NYSE after-hours trading approved Move is step toward a 24-hour market

May 21, 1991|By New York Times News Service

WASHINGTON -- Taking the first big step toward round-the-clock trading on the New York Stock Exchange, the Securities and Exchange Commission approved a request yesterday to extend the exchange's hours beyond the 4 p.m. closing bell.

The Big Board made the request last year in response to its steady loss of market share to other exchanges in the United States and abroad.

"At first blush, the proposal before us today may seem incremental, but its effect will be felt around the world as a sign that United States markets are changing their habits to meet the needs of an increasingly globalized marketplace," said Richard C. Breeden, the chairman of the SEC.

"In fact, we already have a 24-hour securities marketplace, because at almost any hour of the day anyone can buy or sell securities of U.S. companies that are listed in Tokyo, London and other markets."

The extension of trading -- to 5 p.m. for individual stocks and 5:15 for large "baskets" of different securities -- is the first phase of the exchange's decade-long plan to offer 24-hour trading ultimately. But it is a clear departure from the auction-type trading that now exists on the floor of the exchange between 9:30 a.m. and 4 p.m., which leads to price fluctuations throughout the trading day.

The after-hours trading will not have varying prices for each security. Instead, computers will be used to match buyers and sellers based on the price of the stock at 4 p.m., which will remain the official exchange closing price.

Officials at the exchange said they would begin the two new and overlapping trading sessions for individual stocks and baskets of securities on June 13.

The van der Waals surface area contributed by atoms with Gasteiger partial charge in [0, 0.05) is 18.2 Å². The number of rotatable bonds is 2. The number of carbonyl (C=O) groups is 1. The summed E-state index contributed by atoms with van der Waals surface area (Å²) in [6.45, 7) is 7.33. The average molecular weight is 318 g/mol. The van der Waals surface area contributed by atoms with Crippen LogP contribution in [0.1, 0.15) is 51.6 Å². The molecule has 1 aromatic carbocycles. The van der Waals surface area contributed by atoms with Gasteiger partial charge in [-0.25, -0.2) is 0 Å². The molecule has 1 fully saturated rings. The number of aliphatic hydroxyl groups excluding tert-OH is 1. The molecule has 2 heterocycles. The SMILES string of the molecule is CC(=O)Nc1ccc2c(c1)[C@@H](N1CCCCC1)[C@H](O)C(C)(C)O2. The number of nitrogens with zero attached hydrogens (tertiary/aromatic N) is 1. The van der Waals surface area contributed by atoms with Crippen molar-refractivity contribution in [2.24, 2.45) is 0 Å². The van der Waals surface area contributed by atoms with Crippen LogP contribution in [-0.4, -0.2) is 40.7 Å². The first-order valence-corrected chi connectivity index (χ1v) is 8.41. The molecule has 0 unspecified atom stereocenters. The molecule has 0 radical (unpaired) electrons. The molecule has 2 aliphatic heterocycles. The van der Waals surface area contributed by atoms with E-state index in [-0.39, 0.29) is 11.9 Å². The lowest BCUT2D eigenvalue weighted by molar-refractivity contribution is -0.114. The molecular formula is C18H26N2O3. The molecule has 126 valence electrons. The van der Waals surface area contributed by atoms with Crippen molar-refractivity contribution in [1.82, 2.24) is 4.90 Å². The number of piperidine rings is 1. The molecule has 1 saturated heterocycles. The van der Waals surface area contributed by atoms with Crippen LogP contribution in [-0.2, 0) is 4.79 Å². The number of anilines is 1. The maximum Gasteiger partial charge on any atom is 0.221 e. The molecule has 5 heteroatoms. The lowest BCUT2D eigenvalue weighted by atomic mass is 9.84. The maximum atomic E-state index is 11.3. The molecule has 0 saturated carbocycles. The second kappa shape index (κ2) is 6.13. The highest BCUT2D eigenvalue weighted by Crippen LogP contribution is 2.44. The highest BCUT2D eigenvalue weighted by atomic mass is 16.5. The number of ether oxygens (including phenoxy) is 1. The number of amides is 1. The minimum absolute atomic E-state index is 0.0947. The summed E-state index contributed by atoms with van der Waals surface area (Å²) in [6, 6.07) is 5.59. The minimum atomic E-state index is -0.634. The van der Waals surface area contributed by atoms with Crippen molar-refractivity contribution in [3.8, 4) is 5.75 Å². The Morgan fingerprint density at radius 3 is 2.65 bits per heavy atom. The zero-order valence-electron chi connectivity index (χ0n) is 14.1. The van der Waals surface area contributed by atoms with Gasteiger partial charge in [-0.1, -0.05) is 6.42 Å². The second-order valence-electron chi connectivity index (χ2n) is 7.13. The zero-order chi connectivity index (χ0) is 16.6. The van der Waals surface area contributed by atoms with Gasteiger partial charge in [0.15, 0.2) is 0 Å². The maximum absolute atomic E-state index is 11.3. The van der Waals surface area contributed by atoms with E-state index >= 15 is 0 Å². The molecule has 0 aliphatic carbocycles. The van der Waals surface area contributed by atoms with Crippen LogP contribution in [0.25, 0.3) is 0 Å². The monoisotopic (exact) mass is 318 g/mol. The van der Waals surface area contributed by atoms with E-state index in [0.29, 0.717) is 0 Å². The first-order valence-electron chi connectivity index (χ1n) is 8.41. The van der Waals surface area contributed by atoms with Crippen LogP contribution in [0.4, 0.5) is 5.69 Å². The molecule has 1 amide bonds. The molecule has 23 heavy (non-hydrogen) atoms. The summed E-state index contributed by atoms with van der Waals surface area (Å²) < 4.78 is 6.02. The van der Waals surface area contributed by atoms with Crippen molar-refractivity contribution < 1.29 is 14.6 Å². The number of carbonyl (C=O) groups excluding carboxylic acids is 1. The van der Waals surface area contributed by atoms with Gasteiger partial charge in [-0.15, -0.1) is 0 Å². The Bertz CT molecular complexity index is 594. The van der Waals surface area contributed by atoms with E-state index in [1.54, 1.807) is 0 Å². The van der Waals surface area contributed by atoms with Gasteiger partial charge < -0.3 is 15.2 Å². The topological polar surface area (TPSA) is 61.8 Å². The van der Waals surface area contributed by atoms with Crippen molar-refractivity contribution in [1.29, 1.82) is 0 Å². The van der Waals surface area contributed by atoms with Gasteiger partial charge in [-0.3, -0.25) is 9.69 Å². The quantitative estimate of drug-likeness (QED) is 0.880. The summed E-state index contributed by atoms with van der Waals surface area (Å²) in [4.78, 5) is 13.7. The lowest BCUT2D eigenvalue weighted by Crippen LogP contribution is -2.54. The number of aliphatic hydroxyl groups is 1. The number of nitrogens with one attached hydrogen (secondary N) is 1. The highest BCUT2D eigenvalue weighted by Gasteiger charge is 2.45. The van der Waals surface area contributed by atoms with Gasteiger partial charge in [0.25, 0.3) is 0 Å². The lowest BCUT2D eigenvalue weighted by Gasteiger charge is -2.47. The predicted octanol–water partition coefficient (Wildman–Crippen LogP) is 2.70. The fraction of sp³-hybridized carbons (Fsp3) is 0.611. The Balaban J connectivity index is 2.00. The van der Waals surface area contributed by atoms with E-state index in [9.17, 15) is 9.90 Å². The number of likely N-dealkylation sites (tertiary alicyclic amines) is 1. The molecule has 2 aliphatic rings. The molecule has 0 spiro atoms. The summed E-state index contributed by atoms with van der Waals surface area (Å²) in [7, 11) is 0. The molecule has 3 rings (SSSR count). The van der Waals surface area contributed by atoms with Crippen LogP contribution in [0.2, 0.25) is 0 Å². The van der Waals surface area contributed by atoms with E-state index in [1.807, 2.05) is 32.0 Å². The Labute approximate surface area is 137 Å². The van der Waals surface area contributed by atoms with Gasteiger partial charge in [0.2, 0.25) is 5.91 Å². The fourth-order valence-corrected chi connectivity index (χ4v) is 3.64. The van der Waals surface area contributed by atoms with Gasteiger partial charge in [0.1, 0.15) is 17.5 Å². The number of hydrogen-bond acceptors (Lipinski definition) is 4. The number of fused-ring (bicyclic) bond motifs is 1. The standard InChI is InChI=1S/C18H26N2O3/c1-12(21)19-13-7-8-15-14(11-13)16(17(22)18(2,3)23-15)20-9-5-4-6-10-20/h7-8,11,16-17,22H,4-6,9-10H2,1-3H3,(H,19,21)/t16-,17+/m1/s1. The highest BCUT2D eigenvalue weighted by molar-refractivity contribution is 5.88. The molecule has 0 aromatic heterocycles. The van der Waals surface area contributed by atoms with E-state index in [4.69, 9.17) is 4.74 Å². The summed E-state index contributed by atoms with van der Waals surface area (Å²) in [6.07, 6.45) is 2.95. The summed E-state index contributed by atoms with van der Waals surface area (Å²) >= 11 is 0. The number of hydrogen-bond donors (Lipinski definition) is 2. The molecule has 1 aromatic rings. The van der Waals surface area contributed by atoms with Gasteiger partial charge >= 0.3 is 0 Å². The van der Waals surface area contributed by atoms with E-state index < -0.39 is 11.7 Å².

While the exchange charges members based on the size of their trading activity, officials said they would waive fees in the after-hours trading for the first six months of the new trading activity.

Catherine Kinney, an executive vice president of the exchange, said the waiver of fees for six months was intended to attract new business. She predicted that the additional trading time could add volume of 15 million to 20 million shares, roughly 10 percent of the average trading day.

No leading brokerages have said whether the reduced rate would be passed on to individual and institutional customers.

Reflecting the growing competition, several regional exchanges, which had opposed the New York exchange's request, have filed requests with the SEC in the last few days to extend their trading hours. Commission officials said they were considering the requests to determine whether those markets have the computer capacity to expand trading.

The objections raised by the Boston, Midwest, Pacific and Philadelphia exchanges and the National Association of Securities Dealers noted that increasing the New York exchange's hours would draw business away from them.

The longer session of the two is intended primarily for institutional traders, such as pension funds, mutual funds and investment houses, and it is where most of the new trading is expected. Each basket would have to include at least 15 individual stocks and have a value of more than $1 million, but the new rule has no explicit requirement on the concentration of each basket.

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